Updated: Mar 26, 2021
From the first female Vice President to Lady Gaga’s rendition of the National Anthem to Bernie Sanders’s meme-worthy mittens, Joseph R. Biden, Jr.’s inauguration was memorable for many reasons.
For writers, however, the event carried particular significance. One of our own, National Youth Poet Laureate Amanda Gorman, was front and center for the recitation of her commemorative poem, “The Hill We Climb.”
I mean no disrespect to the President, but in my opinion, Gorman stole the show.
Actually, I think he’d probably agree with me.
Wearing a brilliant yellow coat with a bright red headband, Gorman recited her poem with honesty and emotion, punctuating meaningful words and phrases with carefully placed gestures. Yet, at no point did I feel that it was too polished or neat. She clearly demonstrated her sincerity as a speaker and writer with great respect for the solemnity of the occasion.
This is a hard thing to do when sharing your work with others, particularly when reciting something from memory that you’ve rehearsed. There is a fine line between being truly “yourself” in a performance of your own work and being over prepared to the point where you can’t create a fluid experience for an audience. Gorman is clearly a master of balancing the two. She is not only an accomplished writer, but an expert at stepping into her role as a presenter.
Gorman's inspiring story goes beyond her wizardry as a poet. As a child, she struggled with auditory processing disorder, which resulted in a speech impediment. Instead of being held back by this condition, though, Gorman saw it as “a gift” that has helped her to advance as a writer by challenging her to share her work more frequently.
To combat her speech impediment, she practiced reading and reciting her poetry out loud. Eventually, she felt comfortable enough to present her work for audiences, which led her to overcome her difficulty speaking. This fact makes the emotional impact of her contribution to the inauguration that much more inspiring. It takes incredible strength to see a weakness or obstacle as an asset to be used rather than a roadblock.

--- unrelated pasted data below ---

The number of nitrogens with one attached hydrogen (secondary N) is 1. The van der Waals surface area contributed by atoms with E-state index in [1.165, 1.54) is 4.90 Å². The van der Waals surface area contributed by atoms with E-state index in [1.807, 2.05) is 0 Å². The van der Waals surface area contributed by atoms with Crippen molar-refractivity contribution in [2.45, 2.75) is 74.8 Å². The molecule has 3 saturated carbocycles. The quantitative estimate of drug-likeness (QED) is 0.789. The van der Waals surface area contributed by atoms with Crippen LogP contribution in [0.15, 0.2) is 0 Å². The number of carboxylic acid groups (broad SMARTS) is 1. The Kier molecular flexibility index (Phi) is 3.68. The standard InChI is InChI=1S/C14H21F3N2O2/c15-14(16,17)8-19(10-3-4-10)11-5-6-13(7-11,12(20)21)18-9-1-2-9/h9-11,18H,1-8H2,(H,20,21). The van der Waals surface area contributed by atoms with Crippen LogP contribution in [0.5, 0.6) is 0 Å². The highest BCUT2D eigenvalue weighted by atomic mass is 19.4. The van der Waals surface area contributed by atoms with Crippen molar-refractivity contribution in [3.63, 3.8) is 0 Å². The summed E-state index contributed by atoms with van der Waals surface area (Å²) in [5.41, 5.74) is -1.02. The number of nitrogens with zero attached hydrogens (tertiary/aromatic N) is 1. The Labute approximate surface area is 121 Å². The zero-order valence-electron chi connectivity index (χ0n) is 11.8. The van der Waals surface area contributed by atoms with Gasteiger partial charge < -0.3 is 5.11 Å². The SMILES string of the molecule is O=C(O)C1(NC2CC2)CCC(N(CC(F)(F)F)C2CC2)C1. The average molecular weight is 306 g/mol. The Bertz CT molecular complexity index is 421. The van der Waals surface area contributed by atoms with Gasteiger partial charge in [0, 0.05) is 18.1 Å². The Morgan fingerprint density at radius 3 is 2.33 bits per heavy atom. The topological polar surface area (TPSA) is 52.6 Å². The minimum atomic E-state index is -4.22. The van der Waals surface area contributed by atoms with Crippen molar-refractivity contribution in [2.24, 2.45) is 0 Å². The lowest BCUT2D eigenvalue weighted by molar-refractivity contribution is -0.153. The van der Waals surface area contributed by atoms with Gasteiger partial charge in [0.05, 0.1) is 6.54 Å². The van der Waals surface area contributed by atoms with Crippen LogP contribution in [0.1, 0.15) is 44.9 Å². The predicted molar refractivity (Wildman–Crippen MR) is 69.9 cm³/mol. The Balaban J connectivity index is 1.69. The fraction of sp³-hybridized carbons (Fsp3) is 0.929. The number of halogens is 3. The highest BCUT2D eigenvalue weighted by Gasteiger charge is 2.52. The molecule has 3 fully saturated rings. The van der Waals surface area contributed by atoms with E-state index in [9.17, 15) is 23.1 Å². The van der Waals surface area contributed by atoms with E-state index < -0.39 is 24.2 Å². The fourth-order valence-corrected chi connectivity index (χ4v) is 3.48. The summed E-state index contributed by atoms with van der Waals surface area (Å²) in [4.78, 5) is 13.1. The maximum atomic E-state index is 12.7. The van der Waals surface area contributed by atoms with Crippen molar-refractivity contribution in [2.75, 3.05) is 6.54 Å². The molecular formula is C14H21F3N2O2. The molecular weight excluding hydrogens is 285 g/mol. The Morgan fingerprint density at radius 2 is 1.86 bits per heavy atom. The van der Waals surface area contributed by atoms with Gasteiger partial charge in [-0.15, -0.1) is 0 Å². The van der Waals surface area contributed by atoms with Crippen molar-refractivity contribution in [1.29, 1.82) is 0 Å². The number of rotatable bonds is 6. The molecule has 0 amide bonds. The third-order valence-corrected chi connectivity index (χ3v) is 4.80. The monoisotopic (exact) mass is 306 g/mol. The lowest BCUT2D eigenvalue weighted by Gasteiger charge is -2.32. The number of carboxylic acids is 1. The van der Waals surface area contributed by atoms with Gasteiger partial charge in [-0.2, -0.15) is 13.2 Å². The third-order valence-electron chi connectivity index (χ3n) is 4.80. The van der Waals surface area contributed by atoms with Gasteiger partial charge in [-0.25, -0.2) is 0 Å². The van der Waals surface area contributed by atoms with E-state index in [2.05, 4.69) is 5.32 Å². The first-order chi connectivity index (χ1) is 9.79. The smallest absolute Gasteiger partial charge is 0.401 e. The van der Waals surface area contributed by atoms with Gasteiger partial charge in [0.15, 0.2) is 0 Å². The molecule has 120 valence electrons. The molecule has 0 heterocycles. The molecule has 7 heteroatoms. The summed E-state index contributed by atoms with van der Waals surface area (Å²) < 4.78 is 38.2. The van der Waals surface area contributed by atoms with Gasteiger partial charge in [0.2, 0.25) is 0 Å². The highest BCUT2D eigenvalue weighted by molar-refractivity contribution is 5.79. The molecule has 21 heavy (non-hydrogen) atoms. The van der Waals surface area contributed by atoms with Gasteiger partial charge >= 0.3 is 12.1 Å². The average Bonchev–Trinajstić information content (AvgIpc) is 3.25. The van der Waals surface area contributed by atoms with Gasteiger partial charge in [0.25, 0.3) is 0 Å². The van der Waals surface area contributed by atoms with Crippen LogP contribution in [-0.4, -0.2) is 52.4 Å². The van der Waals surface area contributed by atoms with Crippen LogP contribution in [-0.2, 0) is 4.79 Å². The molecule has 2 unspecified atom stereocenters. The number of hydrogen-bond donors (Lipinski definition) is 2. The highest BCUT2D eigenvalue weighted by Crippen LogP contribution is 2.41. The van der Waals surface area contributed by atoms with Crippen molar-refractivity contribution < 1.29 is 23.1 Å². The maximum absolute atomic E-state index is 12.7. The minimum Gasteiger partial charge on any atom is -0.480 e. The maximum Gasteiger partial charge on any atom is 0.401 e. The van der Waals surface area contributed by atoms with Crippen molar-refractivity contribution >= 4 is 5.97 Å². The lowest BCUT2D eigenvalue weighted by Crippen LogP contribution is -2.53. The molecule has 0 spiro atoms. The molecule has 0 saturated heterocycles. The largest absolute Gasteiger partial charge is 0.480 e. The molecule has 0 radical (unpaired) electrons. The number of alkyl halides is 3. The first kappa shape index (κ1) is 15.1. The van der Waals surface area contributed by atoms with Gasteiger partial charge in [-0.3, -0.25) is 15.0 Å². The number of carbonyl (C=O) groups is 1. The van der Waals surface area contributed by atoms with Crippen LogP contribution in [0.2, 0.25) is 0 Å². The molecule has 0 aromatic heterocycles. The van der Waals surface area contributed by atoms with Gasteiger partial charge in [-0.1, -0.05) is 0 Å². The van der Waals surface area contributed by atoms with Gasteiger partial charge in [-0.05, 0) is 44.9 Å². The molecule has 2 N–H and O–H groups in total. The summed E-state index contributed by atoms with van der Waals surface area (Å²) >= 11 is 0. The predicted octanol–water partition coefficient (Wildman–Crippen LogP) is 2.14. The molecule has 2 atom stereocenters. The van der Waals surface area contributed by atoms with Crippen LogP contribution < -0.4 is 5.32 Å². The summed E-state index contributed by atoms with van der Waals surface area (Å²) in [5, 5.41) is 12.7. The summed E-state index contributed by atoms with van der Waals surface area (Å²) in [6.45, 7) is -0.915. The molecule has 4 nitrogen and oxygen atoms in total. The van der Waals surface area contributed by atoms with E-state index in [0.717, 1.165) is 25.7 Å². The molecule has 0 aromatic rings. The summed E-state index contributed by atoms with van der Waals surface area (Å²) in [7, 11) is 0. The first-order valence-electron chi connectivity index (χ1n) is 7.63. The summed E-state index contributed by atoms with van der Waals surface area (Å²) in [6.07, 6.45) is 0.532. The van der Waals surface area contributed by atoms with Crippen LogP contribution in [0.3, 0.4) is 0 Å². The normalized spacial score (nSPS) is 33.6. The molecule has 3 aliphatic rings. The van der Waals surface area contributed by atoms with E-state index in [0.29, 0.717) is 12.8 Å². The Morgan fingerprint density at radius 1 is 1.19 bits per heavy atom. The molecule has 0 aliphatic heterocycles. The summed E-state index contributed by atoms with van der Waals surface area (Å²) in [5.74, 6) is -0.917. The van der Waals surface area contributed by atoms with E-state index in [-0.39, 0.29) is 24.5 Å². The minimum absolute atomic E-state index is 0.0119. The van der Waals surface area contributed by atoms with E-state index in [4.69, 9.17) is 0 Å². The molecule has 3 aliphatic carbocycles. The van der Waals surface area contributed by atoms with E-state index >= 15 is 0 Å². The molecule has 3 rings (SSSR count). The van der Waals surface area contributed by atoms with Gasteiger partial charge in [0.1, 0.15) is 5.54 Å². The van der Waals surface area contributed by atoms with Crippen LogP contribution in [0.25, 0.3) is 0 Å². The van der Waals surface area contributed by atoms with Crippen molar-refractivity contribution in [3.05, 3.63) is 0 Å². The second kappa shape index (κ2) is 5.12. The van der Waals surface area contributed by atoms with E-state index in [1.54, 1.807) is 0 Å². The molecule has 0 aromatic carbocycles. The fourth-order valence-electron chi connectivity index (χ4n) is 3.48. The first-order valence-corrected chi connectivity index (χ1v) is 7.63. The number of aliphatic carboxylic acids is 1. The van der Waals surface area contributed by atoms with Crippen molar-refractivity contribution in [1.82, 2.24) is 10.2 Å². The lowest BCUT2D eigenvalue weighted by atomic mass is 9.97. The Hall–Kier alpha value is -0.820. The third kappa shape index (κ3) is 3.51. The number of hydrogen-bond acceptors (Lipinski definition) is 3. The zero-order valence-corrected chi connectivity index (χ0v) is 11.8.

Gorman also inspired me to do some research into the history of commemorative inauguration poems. One thing that surprised me is that there are significantly less poems than I imagined—only six total. Along with Gorman’s poem, two poems were written for both Barack Obama and Bill Clinton’s inaugurations. But it’s the sixth and earliest one, Robert Frost’s tribute to John F. Kennedy, that fascinates me most.
Frost was 86 years old when he was called upon to participate in the 1961 inauguration. Kennedy, a great admirer of his work, requested that he read his favorite poem, “The Gift Outright.” However, Frost instead chose to craft a poem specifically with the occasion in mind, titled simply “Dedication.”
Frost showed up at the ceremony with a written copy of the lengthy poem in hand. However, the glare of the sun, especially against the large amount of snow that fell overnight, made it difficult for him to see the words on the paper. After provoking good natured laughter from the crowd at his efforts, Frost instead announced that what he’d read was a mere prelude to his actual presentation. He then began to recite “The Gift Outright,” which he had committed to memory.
Watching the video of the reading, it's moving to watch one of America's greatest poets react to a difficult situation with such grace, ultimately forgoing his own efforts for the president’s request. In the grainy footage, you can see Kennedy give a slight smile as Frost begins the initial lines of the poem he'd requested.